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Ikaria in red. Source: Wikimedia Commons


However, by July 1912, Greek officials would be unable to control whether Ikaria would be free of Ottoman rule. Instead, Malachias, Fountoulis, and many Ikarian volunteers seized the initiative.


Indeed, over the previous month, arms shipments came onto the island. However, the Ikarian rebels were still a motley bunch, armed with various weapons.


Initially, Malachias planned a surprise attack on the island’s capital, Agios Kyrikos. Malachias would lead a party of “partridge hunters” and quickly overwhelm the unsuspecting Ottomans. After capturing the capital, these phony hunters would mop up the remaining Ottoman forces scattered elsewhere.


But tipped off by a report of many armed men in the vicinity, Thucydides Efendi put the capital’s garrison on alert. Now, Malachias improvised and brought his rebels north to join Fountoulis. Together, this growing group of armed Ikarians captured a small Ottoman force at Evidlos on 16 July. However, two Ottoman soldiers escaped and retreated to the capital to alert Thucydides Efendi.


A stunned Thucydides ordered nine soldiers from his small garrison to move north and confront the rebels. The stage was set for the only fighting in this struggle for independence.


A Fateful Skirmish 

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George P.N. Spanos, Lone Casualty of Ikarian Independence. Source:


On 17 July, about 50 Ikarians met the nine Ottoman soldiers near a village on the road to Evdilos. Despite a lengthy exchange of fire, neither side appeared to inflict any damage on the other. However, when the smoke finally cleared and the Ottomans surrendered, there was one fatality. Historian Anthony Papalas tells us that for reasons unknown, George P. N. Spanos was late in joining Ikarian rebels and appears to have been killed by friendly fire. Spanos thus became a leading hero of the island’s movement for independence.


Next, Fountoulis and Malachias led the rebels to seize Agios Kyrikos. Meanwhile, Thucydides and his small band of Ottoman troops took refuge in the administrative building. Unfortunately for Thucydides Efendi, no person knew how to attack the Ottoman building better than its architect, George Fountoulis. Now, he and Malachias had the remaining Ottoman forces surrounded. Thucydides Efendi surrendered on the morning of 18 July 1912.


While he shared a name with the legendary Ancient Greek general and historian Thucydides, the Ottoman Greek Thucydides did not possess the same talents. For instance, Papalas explains that Thucydides Efendi blundered by dividing his already small force as the Ikarian rebels massed their volunteers to overwhelm the Ottomans.


Thus, Ottoman rule was ending in this remote area of the empire. But what temporarily replaced Ottoman control earned Ikaria a special place in history.


The Free State of Ikaria 

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Flag of the Free State of Ikaria, 1912. Source:


Although the Ikarian rebels had won the fight with Ottoman forces, the island faced a murky future for several reasons. For starters, Venizelos and the Greek government were not pleased with the revolutionary events in Ikaria. Venizelos was engaged in delicate negotiations to form the Balkan League, a coalition to seize the Ottoman Empire’s remaining Balkan territories. Historian D. Alastos points out that Bulgarian negotiators insisted on a clause in the agreement that would nullify the Balkan alliance if an attack on the Ottomans broke out before an agreed-upon date. Thus, the Ikarian rebels caused Venizelos much anxiety as he smoothed out the final details for the alliance behind the First Balkan War of 1912.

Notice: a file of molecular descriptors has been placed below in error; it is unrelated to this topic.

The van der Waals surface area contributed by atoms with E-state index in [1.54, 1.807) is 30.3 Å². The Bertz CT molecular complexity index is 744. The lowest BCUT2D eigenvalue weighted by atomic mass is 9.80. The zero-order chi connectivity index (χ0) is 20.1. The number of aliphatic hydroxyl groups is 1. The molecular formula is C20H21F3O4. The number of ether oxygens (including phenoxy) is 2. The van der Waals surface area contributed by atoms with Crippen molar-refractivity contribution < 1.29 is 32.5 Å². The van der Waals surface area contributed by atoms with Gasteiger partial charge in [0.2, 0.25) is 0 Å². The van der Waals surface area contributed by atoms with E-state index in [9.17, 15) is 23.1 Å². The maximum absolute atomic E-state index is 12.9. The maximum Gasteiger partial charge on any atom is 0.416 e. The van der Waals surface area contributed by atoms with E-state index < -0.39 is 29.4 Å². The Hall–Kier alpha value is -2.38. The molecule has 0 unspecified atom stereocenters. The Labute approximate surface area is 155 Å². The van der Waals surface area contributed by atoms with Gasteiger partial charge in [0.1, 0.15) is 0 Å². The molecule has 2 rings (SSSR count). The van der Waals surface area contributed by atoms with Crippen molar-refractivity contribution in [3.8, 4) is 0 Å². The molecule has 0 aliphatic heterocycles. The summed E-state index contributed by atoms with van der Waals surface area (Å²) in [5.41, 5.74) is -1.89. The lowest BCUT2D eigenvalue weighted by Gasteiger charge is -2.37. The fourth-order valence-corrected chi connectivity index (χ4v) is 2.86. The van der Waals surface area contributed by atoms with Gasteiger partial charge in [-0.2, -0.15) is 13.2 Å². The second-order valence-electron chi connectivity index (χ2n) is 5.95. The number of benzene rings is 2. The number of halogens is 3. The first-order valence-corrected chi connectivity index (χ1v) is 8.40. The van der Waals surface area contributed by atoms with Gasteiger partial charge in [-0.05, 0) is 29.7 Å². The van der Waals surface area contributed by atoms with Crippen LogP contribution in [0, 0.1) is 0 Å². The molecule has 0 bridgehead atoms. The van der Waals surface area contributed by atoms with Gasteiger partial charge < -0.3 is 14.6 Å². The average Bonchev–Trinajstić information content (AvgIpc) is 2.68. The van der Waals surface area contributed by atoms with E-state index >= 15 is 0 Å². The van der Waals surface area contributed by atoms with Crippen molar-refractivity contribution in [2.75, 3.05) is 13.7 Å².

However, Venizelos’ unhappiness was the least of the Ikarian rebels’ immediate concerns. For example, Islanders feared an Ottoman counterattack that ultimately never materialized. At the same time, resources were scarce, and vital trade links with Ottoman ports like Smyrna were disrupted.


With the question of union with Greece on pause, the islanders turned to Malachias to form a government. However, the Free State of Ikaria declared in July 1912 hardly resembled a functioning state. For example, it lacked bureaucracy, currency, and diplomatic relations. Indeed, the Free State possessed little more than a flag, constitution, national anthem, and postage stamps. The fledgling government needed money donated by the island’s diaspora in Egypt and the USA to survive.


Aftermath: Ikaria vs. the Ottoman Empire

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Constitution of the Free State of Ikaria, 1912. Source: Pan-Icarian Brotherhood of North America Archives.


For all its struggles, the Free State of Ikaria’s sheer existence is a fascinating note in the broader story of the Ottoman Empire’s collapse. It reminds us that historical change occurs on both big and small scales.


It may not be surprising that the Free State of Ikaria existed for barely five months. With resources scarce and fear that another power like Italy might seize the island, Ikarians welcomed union with Greece in November 1912. Greek attitudes toward annexing Ottoman Aegean islands changed once the First Balkan War started in October 1912. Indeed, many of the Ottoman Empire’s Aegean islands, including Ikaria, Samos, and Chios, would be united with Greece by 1913.


While the Free State of Ikaria was short-lived, islanders remain proud of their brief period of independence from both the Ottoman Empire and Greece.


In a strange twist, historian Anthony Papalas points out that Thucydides Efendi later became a Greek government official after being expelled from Turkey with the Ottoman Greek population in the 1920s. This only adds to the unusual story of how one tiny island resisted an empire and won.

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By Dale PappasPhD Modern European History, MA History, BA History, Italian StudiesDale Pappas has taught History and Academic Writing at the high school and university levels in the United States and Europe. He holds a PhD in Modern European History from the University of Miami. Dale researches the history of tourism in the Mediterranean and the political history of Modern Greece. When he needs a breather from world travels, Dale lives between Miami, FL and Athens, Greece.